Most people have heard of Virginia Beach, and other Virginia beaches are on the rise for name recognition, too. However, there are “local” beaches that are easily accessible and remain fairly hidden gems. No doubt, a number of our readers will be familiar with some of these and think we’re crazy for calling them “hidden,” but for the majority of Virginians (and of course, visitors), these aren’t top-of-mind locations when one considers going to “the beach.”
Consider these the next time you’re ready to day-trip or head out for a weekend and want a little sand between your toes. See the map below.
* Note: Some beaches may require a nominal entrance fee.
CHESAPEAKE BAY BEACHES
Cape Charles Beach is a free public beach on the bay side of the Eastern Shore of Virginia. The locals position this beach as a great one for moms, thanks to the lack of serious waves and clean “wading pool” water.
Cape Charles Beach
Chesapeake (Chick’s) Beach is “the beach” for Virginia Beach residents. Bayside, the waves are minimal and the Chesapeake Bay Bridge-Tunnel dominates the landscape. Parking is on-street or fee-based at nearby First Landing State Park or Lynnhaven Boat Ramp.
Chesapeake Beach and the 17.6 mile Chesapeake Bay Bridge-Tunnel. Photo by CameronDavidson@CameronDavidson.com.
Grandview Beach is within Grandview Nature Preserve. On-street parking and beach access are free. Don’t forget that this is a nature preserve; please follow “leave no trace” practices. Pets are prohibited April 15 to September 15. No biking.
The Ocean View Beaches are where some of the Norfolkians go when they want to cool off. Free, public access is easy to find, restrooms are tidy, and food is nearby.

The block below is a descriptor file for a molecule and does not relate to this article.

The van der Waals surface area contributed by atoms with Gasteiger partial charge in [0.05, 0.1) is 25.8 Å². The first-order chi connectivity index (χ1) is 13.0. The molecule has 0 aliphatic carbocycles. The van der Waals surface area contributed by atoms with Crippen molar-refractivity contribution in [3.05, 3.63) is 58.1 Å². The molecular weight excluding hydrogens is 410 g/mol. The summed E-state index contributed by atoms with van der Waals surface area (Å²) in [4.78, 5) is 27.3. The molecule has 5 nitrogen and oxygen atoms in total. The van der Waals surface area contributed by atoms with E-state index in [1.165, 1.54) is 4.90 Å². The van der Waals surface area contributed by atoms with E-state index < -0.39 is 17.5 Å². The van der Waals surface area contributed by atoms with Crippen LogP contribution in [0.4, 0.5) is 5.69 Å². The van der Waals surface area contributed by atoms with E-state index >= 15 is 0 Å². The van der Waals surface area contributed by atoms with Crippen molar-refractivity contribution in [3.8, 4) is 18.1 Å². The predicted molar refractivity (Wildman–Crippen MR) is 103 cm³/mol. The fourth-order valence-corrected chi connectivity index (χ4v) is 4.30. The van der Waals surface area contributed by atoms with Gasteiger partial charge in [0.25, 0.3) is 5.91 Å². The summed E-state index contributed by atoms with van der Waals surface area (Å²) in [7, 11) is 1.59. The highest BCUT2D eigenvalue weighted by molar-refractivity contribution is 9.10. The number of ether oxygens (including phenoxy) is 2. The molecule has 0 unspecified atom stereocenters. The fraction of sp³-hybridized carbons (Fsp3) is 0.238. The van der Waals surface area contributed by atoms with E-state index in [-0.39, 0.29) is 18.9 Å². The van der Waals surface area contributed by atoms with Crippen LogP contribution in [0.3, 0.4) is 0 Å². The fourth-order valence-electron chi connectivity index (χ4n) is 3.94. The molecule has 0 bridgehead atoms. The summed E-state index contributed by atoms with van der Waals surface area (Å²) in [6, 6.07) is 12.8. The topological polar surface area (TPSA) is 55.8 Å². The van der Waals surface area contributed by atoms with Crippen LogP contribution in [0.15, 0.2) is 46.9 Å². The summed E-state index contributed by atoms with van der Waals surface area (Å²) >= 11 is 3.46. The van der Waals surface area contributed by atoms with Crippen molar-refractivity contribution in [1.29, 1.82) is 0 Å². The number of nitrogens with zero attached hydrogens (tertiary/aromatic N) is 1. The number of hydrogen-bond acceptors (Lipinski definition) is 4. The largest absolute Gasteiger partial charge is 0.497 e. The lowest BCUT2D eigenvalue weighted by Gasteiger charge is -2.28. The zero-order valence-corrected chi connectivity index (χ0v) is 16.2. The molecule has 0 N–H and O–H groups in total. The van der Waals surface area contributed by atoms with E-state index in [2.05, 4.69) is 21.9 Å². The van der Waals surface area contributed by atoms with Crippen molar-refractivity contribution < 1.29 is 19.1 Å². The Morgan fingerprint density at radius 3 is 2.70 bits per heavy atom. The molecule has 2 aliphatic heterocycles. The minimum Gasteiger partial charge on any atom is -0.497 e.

Outlook Beach can be found on the Chesapeake Bay at Fort Monroe, and is perhaps Hampton’s best kept secret. Summer lifeguards are on duty; dogs are prohibited May 15 to September 15.
JAMES RIVER BEACHES
It’s amazing how few people know about Jamestown Beach. Located next door to Jamestown Settlement, this large beach park offers concessions, shaded picnic areas with charcoal grills, observation pier and more.
Historic Port of Falmouth Park in historic Falmouth has a popular beach area. Parking is available, as are picnic tables and portable toilets. Swimming is at your own risk; be aware of high water and slippery rocks. Also, wear shoes as fishing is popular here as well (no one wants a hook in the toe).
There are two lakes at Sherando, but only one is for swimming. Spread out on the warm sand and take a dip when you get too toasty. You can also camp, picnic, fish, kayak, or hike at this U.S. Forest Service-managed area.
Philpott Lake has 100 miles of shoreline. Surely there’s a beach or two for your enjoyment, right? Of course! These locations charge a day-use fee for non-campers.
- Goose Point – South side of the lake; 63 camp sites.
- Horseshoe Point – North side of the lake; 49 camp sites.
- Salthouse Branch – North side of the lake; 89 camp sites.
BUGGS ISLAND / KERR LAKE
Buggs Island Lake / John H. Kerr Reservoir is Virginia’s largest lake and offers many opportunities for beach-goers.
- Buffalo Park – North side of the lake off Route 58; 21 camp sites.
- Ivy Hill Park – South side of the lake off Route 825; picnic areas, portable toilets and day-use fee.
- Longwood Park – South side of the lake off Route 15; 66 camp sites.
- North Bend Park – North side of the lake off Route 4; 244 camp sites.
- Palmer Point Park – South side of the lake off Route 4; picnic areas, portable toilets and day-use fee.
- Rudds Creek – North side of the lake off Route 58; picnic areas, flushing toilets and day-use fee.
North Bend Park Beach
VIRGINIA STATE PARK BEACHES
Virginia’s state parks are riddled with lakes, including the big ones like Smith Mountain Lake and Lake Anna. Check out these parks with beaches (also pinned in blue on the map below)!